Tue, Dec 25, 2018 - Page 8 News List

Risking ‘two sides, same disease’

By Hu Wen-hui 胡文輝

Slogans such as “the two sides of the Taiwan Strait belong to one family” and Kaohsiung mayor-elect Han Kuo-yu’s (韓國瑜) campaign slogan “get the tourists in and sell our goods” are reverberating across Taiwan, but the sad thing is that viruses will probably get here first and “the two sides of the Taiwan Strait will have the same diseases.”

A severe African swine fever epidemic has broken out in China, with 22 of the country’s 34 provinces affected. China’s neighbors are on alert, with Taiwan on high alert, as cross-strait exchanges of people and goods are common.

Disease prevention is like fighting a war and when there is a new virus, it is of course a matter of national security. Some pan-blue camp legislators and media outlets are still making irresponsible remarks and are even blocking the government’s attempts to bolster disease prevention measures.

Whether they do what they do intentionally or because they are ignorant, they are still making sure that the two sides of the Taiwan Strait have the same diseases.

If African swine fever enters Taiwan, it will have a destructive impact on the hog, meat, manufacturing and distribution industries, as well as a direct impact on millions of people working in those industries. More than 20 million pork eaters will be unable to eat locally produced pork and the massive harm to Taiwan will be almost unimaginable.

Over the past 20 years, viruses that emerged in China have twice struck in Taiwan. Twenty-one years ago, it was foot-and-mouth disease and 16 years ago, it was severe acute respiratory syndrome (SARS).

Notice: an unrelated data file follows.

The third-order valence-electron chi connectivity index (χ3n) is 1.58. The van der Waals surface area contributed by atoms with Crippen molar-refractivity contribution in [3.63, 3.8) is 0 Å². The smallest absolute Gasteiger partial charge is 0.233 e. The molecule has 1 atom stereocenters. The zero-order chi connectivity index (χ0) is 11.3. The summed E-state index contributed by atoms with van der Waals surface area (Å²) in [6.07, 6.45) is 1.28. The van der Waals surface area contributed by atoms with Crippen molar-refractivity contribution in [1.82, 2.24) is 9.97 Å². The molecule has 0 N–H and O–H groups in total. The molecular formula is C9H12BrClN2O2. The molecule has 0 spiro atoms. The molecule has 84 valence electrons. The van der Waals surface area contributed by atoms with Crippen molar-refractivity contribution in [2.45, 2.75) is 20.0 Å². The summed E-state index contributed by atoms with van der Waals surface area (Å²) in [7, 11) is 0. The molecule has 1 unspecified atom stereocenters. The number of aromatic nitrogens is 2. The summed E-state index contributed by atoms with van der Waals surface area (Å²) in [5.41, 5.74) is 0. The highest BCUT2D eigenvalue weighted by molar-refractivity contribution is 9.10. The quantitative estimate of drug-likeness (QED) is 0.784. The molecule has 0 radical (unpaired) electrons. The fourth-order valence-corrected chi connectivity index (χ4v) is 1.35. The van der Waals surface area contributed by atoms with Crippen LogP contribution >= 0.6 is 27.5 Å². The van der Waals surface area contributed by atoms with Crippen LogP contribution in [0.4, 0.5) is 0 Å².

In 1997, foot-and-mouth disease took a heavy toll on the hog industry. It had an annual output of NT$90 billion at the time, but was almost completely destroyed.

The only effective way to eradicate the virus was to kill infected pigs. The military assisted in the cull and students from National Chung Hsing University, National Taiwan University, National Pingtung University of Science and Technology and other universities took part in disease prevention measures under the guidance of professors. In the end, their joint efforts ended the spread of the disease.

It was a bloody undertaking and everyone cried: the hog farmers, those who killed the pigs and the pigs, and the experience left an indelible impression on everyone who participated in the preventive effort.

Viruses can be difficult to discover, and although a major epidemic was avoided, in 1999, there was yet another medium-sized foot-and-mouth epidemic. A genetic study of the virus showed a 99 percent similarity with a Chinese foot-and-mouth virus, leading to suspicion that the virus entered Taiwan via pork smuggled from China.

Today, the virus still has not been completely eradicated. It was only by July 1 this year that authorities said there was no longer a need to vaccinate against the virus. In July next year, they are to submit an application to the World Organization for Animal Health to have Taiwan removed from the list of areas with foot-and-mouth infections.

The SARS crisis in 2002 and 2003 also began in China, but Beijing covered it up. Although Taipei issued warnings and exhortations, there were people who did not comply, like former president Ma Ying-jeou (馬英九) — Taipei mayor at the time — who was not very cooperative with government warnings.

Comments will be moderated. Keep comments relevant to the article. Remarks containing abusive and obscene language, personal attacks of any kind or promotion will be removed and the user banned. Final decision will be at the discretion of the Taipei Times.

TOP top